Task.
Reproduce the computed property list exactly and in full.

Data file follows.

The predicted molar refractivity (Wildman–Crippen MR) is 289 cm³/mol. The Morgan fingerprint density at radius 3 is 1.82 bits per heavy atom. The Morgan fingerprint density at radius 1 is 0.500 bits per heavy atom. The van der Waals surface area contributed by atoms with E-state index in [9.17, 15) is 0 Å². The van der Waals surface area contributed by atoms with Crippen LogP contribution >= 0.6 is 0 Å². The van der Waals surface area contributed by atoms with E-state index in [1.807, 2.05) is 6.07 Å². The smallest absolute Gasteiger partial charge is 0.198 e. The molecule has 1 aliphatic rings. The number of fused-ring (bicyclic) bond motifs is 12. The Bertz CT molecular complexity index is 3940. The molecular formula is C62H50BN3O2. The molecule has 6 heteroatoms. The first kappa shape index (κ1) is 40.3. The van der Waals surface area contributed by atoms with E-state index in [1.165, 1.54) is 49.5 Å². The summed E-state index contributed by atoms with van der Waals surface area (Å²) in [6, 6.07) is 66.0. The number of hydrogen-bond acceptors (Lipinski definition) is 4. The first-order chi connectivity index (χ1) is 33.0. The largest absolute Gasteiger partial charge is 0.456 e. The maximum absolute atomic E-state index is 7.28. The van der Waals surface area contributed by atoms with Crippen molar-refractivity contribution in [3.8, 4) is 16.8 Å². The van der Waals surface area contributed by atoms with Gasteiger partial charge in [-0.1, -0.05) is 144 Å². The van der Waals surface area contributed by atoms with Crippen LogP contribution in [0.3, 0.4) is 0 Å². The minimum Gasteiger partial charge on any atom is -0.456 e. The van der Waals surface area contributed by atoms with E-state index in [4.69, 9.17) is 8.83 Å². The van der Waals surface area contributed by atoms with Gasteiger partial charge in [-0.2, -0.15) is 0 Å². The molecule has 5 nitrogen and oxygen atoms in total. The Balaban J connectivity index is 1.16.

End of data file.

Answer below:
The predicted molar refractivity (Wildman–Crippen MR) is 289 cm³/mol. The Morgan fingerprint density at radius 3 is 1.82 bits per heavy atom. The Morgan fingerprint density at radius 1 is 0.500 bits per heavy atom. The van der Waals surface area contributed by atoms with E-state index in [9.17, 15) is 0 Å². The van der Waals surface area contributed by atoms with Crippen LogP contribution >= 0.6 is 0 Å². The van der Waals surface area contributed by atoms with E-state index in [1.807, 2.05) is 6.07 Å². The smallest absolute Gasteiger partial charge is 0.198 e. The molecule has 1 aliphatic rings. The number of fused-ring (bicyclic) bond motifs is 12. The Bertz CT molecular complexity index is 3940. The molecular formula is C62H50BN3O2. The molecule has 6 heteroatoms. The first kappa shape index (κ1) is 40.3. The van der Waals surface area contributed by atoms with E-state index in [1.165, 1.54) is 49.5 Å². The summed E-state index contributed by atoms with van der Waals surface area (Å²) in [6, 6.07) is 66.0. The number of hydrogen-bond acceptors (Lipinski definition) is 4. The first-order chi connectivity index (χ1) is 33.0. The largest absolute Gasteiger partial charge is 0.456 e. The maximum absolute atomic E-state index is 7.28. The van der Waals surface area contributed by atoms with Crippen molar-refractivity contribution in [3.8, 4) is 16.8 Å². The van der Waals surface area contributed by atoms with Gasteiger partial charge in [-0.1, -0.05) is 144 Å². The van der Waals surface area contributed by atoms with Crippen LogP contribution in [0.3, 0.4) is 0 Å². The minimum Gasteiger partial charge on any atom is -0.456 e. The van der Waals surface area contributed by atoms with E-state index in [4.69, 9.17) is 8.83 Å². The van der Waals surface area contributed by atoms with Gasteiger partial charge in [-0.2, -0.15) is 0 Å². The molecule has 5 nitrogen and oxygen atoms in total. The Balaban J connectivity index is 1.16.